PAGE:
We have reported a lot about electric cars – it’s time to talk about this petrol car technology from Bosch.
Bosch has done some research around gasoline inefficiencies. At higher speeds engines use some petrol for cooling instead of propulsion. Bosch came up with a new way to reduce fuel consumption by up to 13%* and reduce carbon emissions by four percent.
Bosch reports: “With our water injection, we show that the combustion engine still has some tricks up its sleeve,” says Dr. Rolf Bulander, chairman of the Bosch Mobility Solutions business sector and member of the board of management of Robert Bosch GmbH. The fuel economy offered by this Bosch technology comes especially to the fore in three- and four-cylinder downsized engines: in other words, in precisely the kind of engines to be found under the hood of any average midsize car.**
“The basis of this innovative engine technology is a simple fact: an engine must not be allowed to overheat. To stop this happening, additional fuel is injected into nearly every gasoline engine on today’s roads. This fuel evaporates, cooling parts of the engine block. With water injection, Bosch engineers have exploited this physical principle. Before the fuel ignites, a fine mist of water is injected into the intake duct. Water’s high heat of vaporization means that it provides effective cooling.
This is also the reason only a small additional volume of water is needed: for every one hundred kilometres driven, only a few hundred millilitres are necessary. As a result, the compact water tank that supplies the injection system with distilled water only has to be refilled every few thousand kilometres at the most.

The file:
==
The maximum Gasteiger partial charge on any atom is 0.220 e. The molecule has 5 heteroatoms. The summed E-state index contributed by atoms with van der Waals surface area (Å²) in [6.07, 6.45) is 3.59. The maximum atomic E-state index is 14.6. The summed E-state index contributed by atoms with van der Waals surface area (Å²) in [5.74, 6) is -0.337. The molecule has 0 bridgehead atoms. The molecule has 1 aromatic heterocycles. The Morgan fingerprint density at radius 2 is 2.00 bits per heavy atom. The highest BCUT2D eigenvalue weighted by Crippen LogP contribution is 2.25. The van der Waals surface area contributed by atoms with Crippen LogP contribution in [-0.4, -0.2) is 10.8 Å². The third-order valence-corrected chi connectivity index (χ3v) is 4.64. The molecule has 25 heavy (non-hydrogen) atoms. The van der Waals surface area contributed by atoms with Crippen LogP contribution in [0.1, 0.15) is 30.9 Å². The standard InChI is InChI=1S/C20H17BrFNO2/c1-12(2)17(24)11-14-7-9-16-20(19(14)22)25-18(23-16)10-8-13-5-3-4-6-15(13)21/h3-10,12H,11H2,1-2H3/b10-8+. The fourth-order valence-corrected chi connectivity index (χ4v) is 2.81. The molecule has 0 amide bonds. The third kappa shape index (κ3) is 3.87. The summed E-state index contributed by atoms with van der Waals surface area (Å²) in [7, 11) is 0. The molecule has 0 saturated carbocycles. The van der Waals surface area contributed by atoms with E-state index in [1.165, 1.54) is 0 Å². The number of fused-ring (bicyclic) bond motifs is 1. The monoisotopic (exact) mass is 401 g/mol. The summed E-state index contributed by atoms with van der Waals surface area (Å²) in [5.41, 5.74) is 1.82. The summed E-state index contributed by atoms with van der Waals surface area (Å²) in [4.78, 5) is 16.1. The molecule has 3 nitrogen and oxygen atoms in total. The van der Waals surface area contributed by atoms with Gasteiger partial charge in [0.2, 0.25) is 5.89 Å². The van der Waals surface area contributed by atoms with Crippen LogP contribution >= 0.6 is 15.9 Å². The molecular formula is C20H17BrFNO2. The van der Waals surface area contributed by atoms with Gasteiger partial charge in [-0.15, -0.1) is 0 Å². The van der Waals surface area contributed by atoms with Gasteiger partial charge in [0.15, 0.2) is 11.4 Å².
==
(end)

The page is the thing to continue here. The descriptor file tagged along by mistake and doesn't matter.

And if the tank should run empty, there is nothing to worry about: the engine will still run smoothly – albeit without the higher torque and lower consumption provided by water injection.” Bosch explains in it’s press release.
The separate water tank has to be refilled with distilled water every 3000 kilometres. This technology also does not rust the engine, as the water evaporates and does not stay in the combustion chamber.
So why is this innovation significant? The petrol engine has still a huge potential to evolve and room for improvement for innovations most industry engineers claim.
While water-injection technology isn’t necessarily new, being used in air craft technology and racing, it now is used to give engines more power and better fuel efficiency. And who isn’t interested in that?